Locke says times changed, he's the same
P. VOGEL; The News Tribune
Olympia, WA - Gov. Gary Locke, criticized in the past for not showing
leadership, has won accolades this year for facing down several potential
But the two-term governor said Tuesday he hasn't altered his style
as he approaches a self-imposed summer deadline for declaring whether
he'll seek a rare third term.
"I think I'm the same," Locke told The News Tribune's editorial
board after touting his performance during the double-overtime legislative
session that ended last week. "These are different circumstances,"
he added, referring to the state's budget deficit, which some fear
could reach $3 billion, and Boeing's announcement last month that
it will ask states to compete for the right to assemble the company's
new passenger jet, the 7E7.
The Legislature this month passed a $25 billion no-new taxes operating
budget for 2003-2005 that is similar to a plan Locke proposed last
December. Locke also played a key role in pushing through the Legislature
a number of measures intended to improve the state's oft-criticized
business climate, generally, and to entice Boeing to locate the 7E7
assembly work here:
•A $4.2 billion package of transportation improvement projects.
•A $2.6 billion construction budget.
•A 20-year $3.2 billion tax break for Boeing and its suppliers, if
the state lands the 7E7 work.
•Unemployment insurance reforms requested by Boeing.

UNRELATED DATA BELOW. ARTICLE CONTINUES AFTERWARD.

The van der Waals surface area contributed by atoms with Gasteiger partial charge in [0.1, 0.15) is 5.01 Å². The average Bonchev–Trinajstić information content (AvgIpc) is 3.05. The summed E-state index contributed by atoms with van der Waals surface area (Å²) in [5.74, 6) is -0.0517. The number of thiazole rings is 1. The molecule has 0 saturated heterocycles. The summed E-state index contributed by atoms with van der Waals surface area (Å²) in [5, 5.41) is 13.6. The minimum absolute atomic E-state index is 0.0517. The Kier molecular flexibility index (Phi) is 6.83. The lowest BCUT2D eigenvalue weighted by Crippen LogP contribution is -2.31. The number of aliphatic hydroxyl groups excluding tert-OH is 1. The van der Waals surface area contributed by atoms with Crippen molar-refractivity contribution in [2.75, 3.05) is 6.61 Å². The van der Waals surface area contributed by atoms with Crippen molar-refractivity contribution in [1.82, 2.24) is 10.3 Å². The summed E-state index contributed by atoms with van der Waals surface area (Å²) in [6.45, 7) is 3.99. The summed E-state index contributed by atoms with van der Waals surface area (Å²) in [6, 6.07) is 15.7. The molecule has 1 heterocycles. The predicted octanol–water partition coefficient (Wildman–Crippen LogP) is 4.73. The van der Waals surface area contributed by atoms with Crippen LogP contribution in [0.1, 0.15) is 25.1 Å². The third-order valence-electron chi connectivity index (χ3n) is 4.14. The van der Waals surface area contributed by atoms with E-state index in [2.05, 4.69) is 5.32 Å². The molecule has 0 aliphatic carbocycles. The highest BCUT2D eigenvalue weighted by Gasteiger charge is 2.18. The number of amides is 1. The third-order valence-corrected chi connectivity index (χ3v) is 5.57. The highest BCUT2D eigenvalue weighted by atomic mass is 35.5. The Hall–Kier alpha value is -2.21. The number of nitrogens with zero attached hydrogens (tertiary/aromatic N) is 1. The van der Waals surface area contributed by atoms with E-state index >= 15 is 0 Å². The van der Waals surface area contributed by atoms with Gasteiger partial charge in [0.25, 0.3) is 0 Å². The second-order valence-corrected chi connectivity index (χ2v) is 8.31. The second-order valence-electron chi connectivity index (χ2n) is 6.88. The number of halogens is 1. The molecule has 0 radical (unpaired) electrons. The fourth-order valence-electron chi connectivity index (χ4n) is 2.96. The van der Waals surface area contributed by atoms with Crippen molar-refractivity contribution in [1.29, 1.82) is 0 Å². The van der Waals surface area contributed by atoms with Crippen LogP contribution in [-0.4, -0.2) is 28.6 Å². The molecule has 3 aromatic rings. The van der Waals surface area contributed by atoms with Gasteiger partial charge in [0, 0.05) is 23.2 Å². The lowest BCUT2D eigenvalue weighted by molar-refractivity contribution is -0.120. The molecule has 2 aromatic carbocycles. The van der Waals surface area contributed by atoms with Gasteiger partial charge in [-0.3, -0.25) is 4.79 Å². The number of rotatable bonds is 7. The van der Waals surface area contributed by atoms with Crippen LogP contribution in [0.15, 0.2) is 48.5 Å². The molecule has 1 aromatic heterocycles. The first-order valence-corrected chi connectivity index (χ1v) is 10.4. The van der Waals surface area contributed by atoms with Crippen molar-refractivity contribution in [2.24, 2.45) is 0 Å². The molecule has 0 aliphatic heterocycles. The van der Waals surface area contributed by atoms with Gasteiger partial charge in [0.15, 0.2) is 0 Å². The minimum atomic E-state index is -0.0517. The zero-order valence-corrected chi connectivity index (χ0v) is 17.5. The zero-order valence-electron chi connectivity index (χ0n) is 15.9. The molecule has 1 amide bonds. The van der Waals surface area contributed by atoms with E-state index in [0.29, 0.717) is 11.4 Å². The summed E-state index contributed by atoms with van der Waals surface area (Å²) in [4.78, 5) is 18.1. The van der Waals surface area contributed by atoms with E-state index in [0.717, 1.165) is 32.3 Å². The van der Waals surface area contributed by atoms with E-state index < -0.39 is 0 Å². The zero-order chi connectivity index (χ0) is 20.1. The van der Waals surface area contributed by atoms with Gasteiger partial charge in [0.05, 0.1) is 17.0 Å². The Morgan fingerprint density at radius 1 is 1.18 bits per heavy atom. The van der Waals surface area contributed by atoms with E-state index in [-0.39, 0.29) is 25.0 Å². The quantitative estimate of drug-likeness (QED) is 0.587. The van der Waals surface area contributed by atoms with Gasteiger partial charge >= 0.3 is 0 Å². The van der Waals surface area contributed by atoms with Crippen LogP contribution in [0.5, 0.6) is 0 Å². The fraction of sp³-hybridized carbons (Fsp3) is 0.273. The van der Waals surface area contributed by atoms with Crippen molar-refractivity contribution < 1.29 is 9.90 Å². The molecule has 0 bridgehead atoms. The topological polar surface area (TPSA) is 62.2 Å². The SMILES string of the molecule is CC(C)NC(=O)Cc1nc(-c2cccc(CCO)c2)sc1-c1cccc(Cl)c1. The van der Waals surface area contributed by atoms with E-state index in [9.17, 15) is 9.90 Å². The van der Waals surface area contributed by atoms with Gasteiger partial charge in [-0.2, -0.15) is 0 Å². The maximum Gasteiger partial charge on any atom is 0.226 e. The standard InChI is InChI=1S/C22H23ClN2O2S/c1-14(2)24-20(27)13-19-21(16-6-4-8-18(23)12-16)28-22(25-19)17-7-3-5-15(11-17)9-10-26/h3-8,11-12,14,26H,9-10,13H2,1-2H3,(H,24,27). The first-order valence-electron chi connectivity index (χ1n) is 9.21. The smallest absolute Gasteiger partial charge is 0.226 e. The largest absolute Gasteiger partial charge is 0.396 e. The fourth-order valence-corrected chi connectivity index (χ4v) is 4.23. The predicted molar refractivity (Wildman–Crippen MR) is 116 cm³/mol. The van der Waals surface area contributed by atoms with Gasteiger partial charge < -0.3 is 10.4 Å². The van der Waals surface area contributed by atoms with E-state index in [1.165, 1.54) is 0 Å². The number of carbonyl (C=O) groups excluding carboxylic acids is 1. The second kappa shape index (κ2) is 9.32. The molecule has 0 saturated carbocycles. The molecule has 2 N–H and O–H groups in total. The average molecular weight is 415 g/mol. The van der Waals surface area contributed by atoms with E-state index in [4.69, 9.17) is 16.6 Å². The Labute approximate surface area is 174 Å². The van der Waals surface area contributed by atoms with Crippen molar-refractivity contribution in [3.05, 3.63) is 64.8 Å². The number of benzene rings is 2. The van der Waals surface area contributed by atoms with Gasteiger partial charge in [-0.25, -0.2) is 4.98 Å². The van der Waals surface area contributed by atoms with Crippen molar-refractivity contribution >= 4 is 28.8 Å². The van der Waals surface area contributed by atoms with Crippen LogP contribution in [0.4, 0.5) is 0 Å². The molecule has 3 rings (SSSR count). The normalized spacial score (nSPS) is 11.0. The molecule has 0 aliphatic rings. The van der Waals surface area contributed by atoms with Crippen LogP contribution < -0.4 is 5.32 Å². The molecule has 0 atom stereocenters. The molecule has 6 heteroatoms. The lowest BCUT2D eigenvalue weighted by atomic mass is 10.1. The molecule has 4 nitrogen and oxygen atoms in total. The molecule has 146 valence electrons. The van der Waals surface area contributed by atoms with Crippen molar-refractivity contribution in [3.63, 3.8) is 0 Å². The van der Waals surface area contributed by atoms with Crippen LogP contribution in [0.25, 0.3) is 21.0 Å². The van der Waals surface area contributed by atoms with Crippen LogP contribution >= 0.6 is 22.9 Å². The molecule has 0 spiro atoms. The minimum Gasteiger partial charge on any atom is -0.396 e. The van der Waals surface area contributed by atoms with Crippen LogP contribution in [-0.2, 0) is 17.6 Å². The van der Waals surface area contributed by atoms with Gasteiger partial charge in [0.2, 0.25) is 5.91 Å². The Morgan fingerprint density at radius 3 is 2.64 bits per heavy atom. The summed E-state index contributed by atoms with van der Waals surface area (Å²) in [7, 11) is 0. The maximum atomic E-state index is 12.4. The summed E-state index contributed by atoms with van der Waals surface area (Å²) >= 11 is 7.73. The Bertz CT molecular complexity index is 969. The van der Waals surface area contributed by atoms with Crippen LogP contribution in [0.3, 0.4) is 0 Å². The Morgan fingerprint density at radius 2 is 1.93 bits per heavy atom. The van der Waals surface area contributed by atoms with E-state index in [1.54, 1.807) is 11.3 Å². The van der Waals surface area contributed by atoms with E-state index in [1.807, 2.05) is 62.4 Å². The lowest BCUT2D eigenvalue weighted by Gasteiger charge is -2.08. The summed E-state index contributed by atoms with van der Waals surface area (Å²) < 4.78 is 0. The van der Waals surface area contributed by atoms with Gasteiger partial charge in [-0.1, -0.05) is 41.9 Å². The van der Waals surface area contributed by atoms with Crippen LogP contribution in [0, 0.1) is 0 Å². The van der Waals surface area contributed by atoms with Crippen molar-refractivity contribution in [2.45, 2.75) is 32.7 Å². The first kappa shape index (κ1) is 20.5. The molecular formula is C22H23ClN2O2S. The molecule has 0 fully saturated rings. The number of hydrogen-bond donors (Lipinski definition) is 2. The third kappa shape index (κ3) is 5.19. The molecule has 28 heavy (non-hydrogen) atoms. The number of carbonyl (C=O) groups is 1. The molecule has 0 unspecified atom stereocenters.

"He hadn't shown this kind of leadership before with key issues,"
said state Sen. Dino Rossi (R-Sammamish), who worked with Locke to
craft the budget.
Rossi, who's been mentioned as a possible candidate for governor,
conceded that Locke displayed backbone by standing up to the traditionally
Democratic labor unions that opposed the unemployment insurance reforms.
"We'll see what happens next year," Rossi said, asserting
the state has a ways to go before it emerges from its economic slump.
"Is he going to buckle under the pressure of the labor unions?"
Though Locke said state revenue forecasts show that "we pretty
much have bottomed out," he warned of a dire domino effect if
Boeing picks another state in which to assemble the 7E7.
Arizona, California, Kansas, Texas and other states are expected to
submit bids for the work this month. And Locke said that if Boeing
picks one of them, "there's a strong probability that - depending
on which state it is - that the successor of the 747 will be built
in state X," he said, adding that the same scenario could apply
to the 737, too.
Over time, that could mean a loss of as many as 150,000 direct and
indirect jobs, Locke said. "That's why we proposed such a large
incentive for Boeing," he said.
If Boeing does choose another state, though, and Locke decides to
run for re-election, he said he hopes voters wouldn't hold it against
him "since we've given it everything we can."
Don't count on it, said Rossi, pointing out that Boeing relocated
its corporate headquarters from Washington to Chicago "on his
Locke said his biggest disappointment of the legislative session was
lawmakers' failure to pass education reforms, including legislation
to create independent, publicly funded charter schools and to reform
the Washington Assessment of Student Learning tests.